Other government programs that can fill in the gaps for certain businesses that otherwise would have difficulty getting financed appear positive.
Several studies have found, Hoffer said, that Small Business Administration (SBA) lending programs positively impact local economies.
Hoffer also is relatively high on housing programs, saying, “Recent national research suggests that housing supply is a contributing factor in employment growth. That is, if labor demand cannot be met because of low housing supply, the full employment potential of a locality or region may not be achieved. Furthermore, the construction industry has one of the highest economic multipliers.”
But he’s down on “Sales Tax Holidays,” saying, “Short-term sales tax holidays are unlikely to generate substantial economic impacts. Instead, they shift the timing of purchases for those with the financial means to do so and result in lower sales tax revenue. “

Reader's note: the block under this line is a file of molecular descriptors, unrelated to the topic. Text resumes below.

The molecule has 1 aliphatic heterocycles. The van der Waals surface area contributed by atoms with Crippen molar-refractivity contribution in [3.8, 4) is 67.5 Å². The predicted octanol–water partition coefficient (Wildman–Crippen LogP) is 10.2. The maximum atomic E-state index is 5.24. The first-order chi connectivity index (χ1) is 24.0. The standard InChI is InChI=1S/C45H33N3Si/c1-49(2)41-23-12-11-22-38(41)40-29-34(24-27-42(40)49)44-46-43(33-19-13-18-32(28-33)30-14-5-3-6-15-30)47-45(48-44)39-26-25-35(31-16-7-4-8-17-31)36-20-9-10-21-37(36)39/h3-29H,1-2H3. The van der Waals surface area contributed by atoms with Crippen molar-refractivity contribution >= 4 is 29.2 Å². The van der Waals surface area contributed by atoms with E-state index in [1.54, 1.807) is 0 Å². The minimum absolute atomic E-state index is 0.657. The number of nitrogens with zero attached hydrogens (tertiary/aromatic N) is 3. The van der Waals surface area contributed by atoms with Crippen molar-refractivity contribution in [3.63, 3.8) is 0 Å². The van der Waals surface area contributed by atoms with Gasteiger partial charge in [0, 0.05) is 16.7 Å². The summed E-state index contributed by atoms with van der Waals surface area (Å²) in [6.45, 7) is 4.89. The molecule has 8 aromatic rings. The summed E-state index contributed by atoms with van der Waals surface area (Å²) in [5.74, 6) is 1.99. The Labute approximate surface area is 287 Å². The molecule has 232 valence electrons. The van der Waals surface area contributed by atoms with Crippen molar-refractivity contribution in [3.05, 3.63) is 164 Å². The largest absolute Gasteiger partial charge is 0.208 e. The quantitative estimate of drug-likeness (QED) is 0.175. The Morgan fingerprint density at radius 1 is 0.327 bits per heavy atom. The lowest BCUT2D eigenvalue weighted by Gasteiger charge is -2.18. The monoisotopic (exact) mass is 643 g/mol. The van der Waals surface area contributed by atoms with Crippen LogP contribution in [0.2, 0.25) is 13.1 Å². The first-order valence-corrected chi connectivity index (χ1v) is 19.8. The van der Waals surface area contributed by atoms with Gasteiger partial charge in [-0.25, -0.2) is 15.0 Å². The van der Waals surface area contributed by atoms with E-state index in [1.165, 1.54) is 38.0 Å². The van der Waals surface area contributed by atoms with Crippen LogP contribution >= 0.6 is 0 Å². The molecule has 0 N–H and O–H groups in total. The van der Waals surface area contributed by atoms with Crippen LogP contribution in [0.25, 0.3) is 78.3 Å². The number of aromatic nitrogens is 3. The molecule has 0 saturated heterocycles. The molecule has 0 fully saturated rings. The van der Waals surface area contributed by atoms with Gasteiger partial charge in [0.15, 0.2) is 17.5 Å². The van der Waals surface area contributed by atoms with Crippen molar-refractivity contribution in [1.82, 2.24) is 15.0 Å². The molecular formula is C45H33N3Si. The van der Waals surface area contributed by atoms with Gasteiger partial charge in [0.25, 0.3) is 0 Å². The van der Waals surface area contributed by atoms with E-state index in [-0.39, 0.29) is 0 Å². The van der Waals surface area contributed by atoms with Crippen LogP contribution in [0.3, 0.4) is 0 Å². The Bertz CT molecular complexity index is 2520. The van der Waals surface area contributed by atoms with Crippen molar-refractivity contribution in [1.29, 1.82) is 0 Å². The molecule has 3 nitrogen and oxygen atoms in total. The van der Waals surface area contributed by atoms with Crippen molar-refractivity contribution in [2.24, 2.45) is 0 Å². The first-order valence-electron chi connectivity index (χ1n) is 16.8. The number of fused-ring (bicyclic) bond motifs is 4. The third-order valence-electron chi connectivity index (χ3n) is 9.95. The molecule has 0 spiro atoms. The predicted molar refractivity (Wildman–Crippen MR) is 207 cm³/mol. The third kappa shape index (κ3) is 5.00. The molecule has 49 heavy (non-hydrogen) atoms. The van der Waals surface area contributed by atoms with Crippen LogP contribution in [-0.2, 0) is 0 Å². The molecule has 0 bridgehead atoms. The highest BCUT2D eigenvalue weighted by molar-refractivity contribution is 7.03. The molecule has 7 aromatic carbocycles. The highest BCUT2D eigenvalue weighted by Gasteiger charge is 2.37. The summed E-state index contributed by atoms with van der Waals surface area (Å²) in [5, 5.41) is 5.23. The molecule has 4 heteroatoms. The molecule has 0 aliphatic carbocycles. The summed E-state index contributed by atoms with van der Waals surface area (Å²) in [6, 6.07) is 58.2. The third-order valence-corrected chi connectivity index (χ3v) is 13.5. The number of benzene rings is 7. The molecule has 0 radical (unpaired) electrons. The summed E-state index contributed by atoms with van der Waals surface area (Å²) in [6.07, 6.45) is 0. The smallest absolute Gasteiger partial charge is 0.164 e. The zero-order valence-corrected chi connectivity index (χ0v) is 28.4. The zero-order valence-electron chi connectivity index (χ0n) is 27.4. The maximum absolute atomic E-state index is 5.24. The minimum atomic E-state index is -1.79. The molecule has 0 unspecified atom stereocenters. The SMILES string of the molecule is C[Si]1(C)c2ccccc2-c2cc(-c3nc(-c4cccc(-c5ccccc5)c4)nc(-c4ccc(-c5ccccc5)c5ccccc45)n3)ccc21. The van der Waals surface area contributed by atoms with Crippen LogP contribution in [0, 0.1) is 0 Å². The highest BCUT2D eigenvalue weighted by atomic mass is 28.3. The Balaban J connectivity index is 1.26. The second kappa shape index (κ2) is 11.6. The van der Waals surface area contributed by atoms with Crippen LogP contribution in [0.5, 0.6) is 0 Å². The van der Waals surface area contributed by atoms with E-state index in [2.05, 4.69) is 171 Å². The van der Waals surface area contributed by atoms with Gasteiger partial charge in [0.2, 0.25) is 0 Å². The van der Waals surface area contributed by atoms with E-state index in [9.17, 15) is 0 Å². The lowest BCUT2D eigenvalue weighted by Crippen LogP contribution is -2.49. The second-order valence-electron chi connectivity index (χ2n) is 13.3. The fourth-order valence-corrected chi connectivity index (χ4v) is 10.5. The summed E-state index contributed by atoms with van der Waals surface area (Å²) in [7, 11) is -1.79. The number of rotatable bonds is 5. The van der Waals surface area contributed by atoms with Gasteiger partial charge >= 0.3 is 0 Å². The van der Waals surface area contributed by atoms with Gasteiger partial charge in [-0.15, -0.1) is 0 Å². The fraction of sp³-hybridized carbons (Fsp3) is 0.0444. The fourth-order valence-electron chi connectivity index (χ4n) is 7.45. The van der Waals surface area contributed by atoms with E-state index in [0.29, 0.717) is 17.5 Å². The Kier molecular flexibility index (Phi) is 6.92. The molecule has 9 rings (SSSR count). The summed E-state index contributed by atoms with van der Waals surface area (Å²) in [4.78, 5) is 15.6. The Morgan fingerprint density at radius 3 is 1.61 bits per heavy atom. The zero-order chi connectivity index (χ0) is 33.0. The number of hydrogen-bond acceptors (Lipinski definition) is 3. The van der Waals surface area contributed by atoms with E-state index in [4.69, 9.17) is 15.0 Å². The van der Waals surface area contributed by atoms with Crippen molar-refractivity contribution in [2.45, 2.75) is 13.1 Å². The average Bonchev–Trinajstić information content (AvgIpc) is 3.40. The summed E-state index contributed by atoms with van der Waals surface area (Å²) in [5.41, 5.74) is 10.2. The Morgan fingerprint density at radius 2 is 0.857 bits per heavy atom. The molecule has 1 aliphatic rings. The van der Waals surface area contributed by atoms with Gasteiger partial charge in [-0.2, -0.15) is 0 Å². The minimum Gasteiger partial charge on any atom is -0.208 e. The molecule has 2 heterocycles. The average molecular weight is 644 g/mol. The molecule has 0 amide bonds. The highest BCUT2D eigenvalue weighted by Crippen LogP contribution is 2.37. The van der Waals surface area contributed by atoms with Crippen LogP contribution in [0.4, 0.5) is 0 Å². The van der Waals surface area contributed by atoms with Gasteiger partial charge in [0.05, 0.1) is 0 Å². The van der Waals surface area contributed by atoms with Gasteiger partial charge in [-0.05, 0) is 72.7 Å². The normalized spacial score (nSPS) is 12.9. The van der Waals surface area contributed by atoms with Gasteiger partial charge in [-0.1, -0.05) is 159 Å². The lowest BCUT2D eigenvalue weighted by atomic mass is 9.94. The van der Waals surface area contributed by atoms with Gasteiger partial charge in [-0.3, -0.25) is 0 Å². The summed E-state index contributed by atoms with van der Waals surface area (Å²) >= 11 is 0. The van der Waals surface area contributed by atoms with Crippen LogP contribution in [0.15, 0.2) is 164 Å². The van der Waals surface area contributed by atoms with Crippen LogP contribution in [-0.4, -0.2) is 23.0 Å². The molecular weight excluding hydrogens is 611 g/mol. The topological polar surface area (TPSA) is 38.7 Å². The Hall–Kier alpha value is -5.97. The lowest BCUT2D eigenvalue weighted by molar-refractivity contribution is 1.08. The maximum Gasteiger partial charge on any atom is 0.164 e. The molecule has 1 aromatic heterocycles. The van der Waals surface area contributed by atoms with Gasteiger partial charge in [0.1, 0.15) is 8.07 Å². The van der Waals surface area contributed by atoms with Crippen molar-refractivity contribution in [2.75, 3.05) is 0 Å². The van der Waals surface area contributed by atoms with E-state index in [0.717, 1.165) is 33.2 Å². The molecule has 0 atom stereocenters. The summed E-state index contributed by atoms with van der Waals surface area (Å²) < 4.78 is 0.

Along with legitimate reports on this issue, Hoffer saves a full broadside in the report for entities like ALEC and Forbes who regularly publish “business climate” rankings.
“Some of the entities are biased and many of the methodologies are deeply flawed. Most importantly, the rankings have almost no predictive value,” Hoffer says.
Hoffer’s look into reports from national organizations that rank “rich states versus poor states,” reputedly using objective data, ignores what are the actual outcomes, he said.
Vermont, typically cast near the bottom of these rankings as a “poor” state, generally falls into the top ten of such rankings, however, when Hoffer plotted actual outcomes against those reports’ supposed “top ten,” such as per capita income and state GDP growth. Other “poor” states would see a similar outcome.
For instance, if Vermont taxes are driving the oldest and youngest out of Vermont, why does New Hampshire, without an income or sales tax, have similar outcomes?